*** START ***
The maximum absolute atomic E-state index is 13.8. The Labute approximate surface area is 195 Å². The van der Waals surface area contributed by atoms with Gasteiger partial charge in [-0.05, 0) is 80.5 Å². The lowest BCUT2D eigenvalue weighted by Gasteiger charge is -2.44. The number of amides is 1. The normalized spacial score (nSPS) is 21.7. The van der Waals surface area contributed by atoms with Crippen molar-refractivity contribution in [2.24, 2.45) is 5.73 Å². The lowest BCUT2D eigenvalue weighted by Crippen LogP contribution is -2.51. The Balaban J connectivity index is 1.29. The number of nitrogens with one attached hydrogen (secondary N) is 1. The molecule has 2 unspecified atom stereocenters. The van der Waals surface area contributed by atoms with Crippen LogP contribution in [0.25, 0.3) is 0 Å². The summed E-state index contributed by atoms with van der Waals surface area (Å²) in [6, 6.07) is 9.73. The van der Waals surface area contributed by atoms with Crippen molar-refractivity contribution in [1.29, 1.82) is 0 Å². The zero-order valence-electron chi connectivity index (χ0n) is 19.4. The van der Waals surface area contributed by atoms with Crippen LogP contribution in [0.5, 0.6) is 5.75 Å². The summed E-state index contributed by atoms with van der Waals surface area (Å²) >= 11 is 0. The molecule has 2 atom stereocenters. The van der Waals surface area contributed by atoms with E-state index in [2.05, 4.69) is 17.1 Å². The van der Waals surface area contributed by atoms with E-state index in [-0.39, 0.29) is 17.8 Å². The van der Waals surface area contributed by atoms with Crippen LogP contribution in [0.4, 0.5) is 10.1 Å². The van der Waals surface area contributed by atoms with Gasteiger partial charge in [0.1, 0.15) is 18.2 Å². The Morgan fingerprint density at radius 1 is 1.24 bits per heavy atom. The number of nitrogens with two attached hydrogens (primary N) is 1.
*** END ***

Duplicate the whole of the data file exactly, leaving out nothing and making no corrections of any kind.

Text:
The maximum absolute atomic E-state index is 13.8. The Labute approximate surface area is 195 Å². The van der Waals surface area contributed by atoms with Gasteiger partial charge in [-0.05, 0) is 80.5 Å². The lowest BCUT2D eigenvalue weighted by Gasteiger charge is -2.44. The number of amides is 1. The normalized spacial score (nSPS) is 21.7. The van der Waals surface area contributed by atoms with Crippen molar-refractivity contribution in [2.24, 2.45) is 5.73 Å². The lowest BCUT2D eigenvalue weighted by Crippen LogP contribution is -2.51. The Balaban J connectivity index is 1.29. The number of nitrogens with one attached hydrogen (secondary N) is 1. The molecule has 2 unspecified atom stereocenters. The van der Waals surface area contributed by atoms with Crippen LogP contribution in [0.25, 0.3) is 0 Å². The summed E-state index contributed by atoms with van der Waals surface area (Å²) in [6, 6.07) is 9.73. The van der Waals surface area contributed by atoms with Crippen molar-refractivity contribution in [1.29, 1.82) is 0 Å². The zero-order valence-electron chi connectivity index (χ0n) is 19.4. The van der Waals surface area contributed by atoms with Crippen LogP contribution in [0.5, 0.6) is 5.75 Å². The summed E-state index contributed by atoms with van der Waals surface area (Å²) >= 11 is 0. The molecule has 2 atom stereocenters. The van der Waals surface area contributed by atoms with E-state index in [2.05, 4.69) is 17.1 Å². The van der Waals surface area contributed by atoms with E-state index in [-0.39, 0.29) is 17.8 Å². The van der Waals surface area contributed by atoms with Crippen LogP contribution in [0.4, 0.5) is 10.1 Å². The van der Waals surface area contributed by atoms with Gasteiger partial charge in [0.1, 0.15) is 18.2 Å². The Morgan fingerprint density at radius 1 is 1.24 bits per heavy atom. The number of nitrogens with two attached hydrogens (primary N) is 1.